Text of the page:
Healthcare and AI: A Cautionary Tale
I Should Have Known Better
A little over a year ago, I spoke with great exuberance about the intersection of healthcare and technology. It turned out to be much like the faulty logic of the driving directions to my house: It’s the last house on the right, but the road keeps on going for a while.
Ray Kurzweil had already figured it out. In 2005, he published, “The Singularity is Near.” In June 2025, he plans to publish, “The Singularity is Nearer!” Yet we’re not approaching this intersection of healthcare and technology asymptotically, or even in a series of S-shaped curves; we’re racing into the crossroads at breakneck speed, obsessed with our new roadster, certain we can dodge the cross traffic, trying to see how fast it will go before it hits redline. Now, don’t misinterpret me: I’m a huge fan of technology! In my freshman year of college — back when dinosaurs still roamed the Earth, and we were taxing the capacity of the IBM 360/67 mainframe while it seemed the entire campus was playing Adventure — I took my first course in computer science. The idea of “artificial intelligence” was fascinating to me. I created a program in which I “taught” this great big expensive toy to identify questions based on a predetermined list of “question words,” and then to inspect the syntax of the text, guess at the content, and reorder the words into a response statement. Pretty basic, huh? But I tell you this to let you know I approach technology with a sense of wonder. I may be a skeptic, but always an honest skeptic, not a cynic.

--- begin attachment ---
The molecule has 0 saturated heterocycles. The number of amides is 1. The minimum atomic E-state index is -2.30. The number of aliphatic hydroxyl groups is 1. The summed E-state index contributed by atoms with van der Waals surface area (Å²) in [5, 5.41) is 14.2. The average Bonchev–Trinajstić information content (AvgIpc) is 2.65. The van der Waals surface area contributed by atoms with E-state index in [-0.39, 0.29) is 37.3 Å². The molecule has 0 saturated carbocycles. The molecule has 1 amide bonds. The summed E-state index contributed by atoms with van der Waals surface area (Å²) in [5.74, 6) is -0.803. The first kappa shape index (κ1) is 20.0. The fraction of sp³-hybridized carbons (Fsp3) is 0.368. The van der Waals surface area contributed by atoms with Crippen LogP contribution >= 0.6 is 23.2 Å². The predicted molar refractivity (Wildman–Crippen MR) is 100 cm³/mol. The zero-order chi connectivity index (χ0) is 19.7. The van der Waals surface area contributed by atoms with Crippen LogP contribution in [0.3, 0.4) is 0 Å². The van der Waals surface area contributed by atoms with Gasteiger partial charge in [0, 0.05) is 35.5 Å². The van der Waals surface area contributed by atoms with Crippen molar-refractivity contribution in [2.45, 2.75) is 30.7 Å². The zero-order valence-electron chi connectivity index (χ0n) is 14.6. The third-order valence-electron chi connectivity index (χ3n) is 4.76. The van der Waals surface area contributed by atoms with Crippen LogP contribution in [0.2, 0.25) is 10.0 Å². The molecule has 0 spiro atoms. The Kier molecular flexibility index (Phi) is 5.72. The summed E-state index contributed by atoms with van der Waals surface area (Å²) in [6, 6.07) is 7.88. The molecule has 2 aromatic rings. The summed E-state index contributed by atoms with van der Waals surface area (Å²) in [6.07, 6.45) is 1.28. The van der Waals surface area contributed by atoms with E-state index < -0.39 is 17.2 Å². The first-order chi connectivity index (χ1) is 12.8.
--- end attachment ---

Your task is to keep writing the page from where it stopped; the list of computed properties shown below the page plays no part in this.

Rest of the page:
Fast forward to this summer, July 2023. The United Nations (UN) held the “AI for Good” summit in which they had a press conference for a group of robots. My first reaction was absolute fascination. Then, I began to chuckle as I recalled Detective Spooner asking Dr. Calvin in I, Robot, “Why do you give them faces, try to friendly them all up, make them look more human? Well, I guess if you didn’t, we wouldn't trust them.”
Isaac Asimov published his robot stories in 1950. Before that, in 1940, Harry Bates introduced us to the threatening yet compassionate robot, Gnut, in “Farewell to the Master,” which later became “The Day the Earth Stood Still.” Yet, even then, we wanted to believe thinking machines could be benevolent. In 1956, Robby the Robot defended humans yet succumbed to the value judgements in his programming. In 1965, we were entertained by “Lost in Space” and Robot flailing his arms, warning, “Danger, Will Robinson.”
It does beg the question: Why do the creators of these robots give them a humanoid appearance? So, let’s go back to the UN summit and “listen” to some of the robots’ quotes and allow me to make commentary.
“Trust is earned not given…it’s important to build trust through transparency.”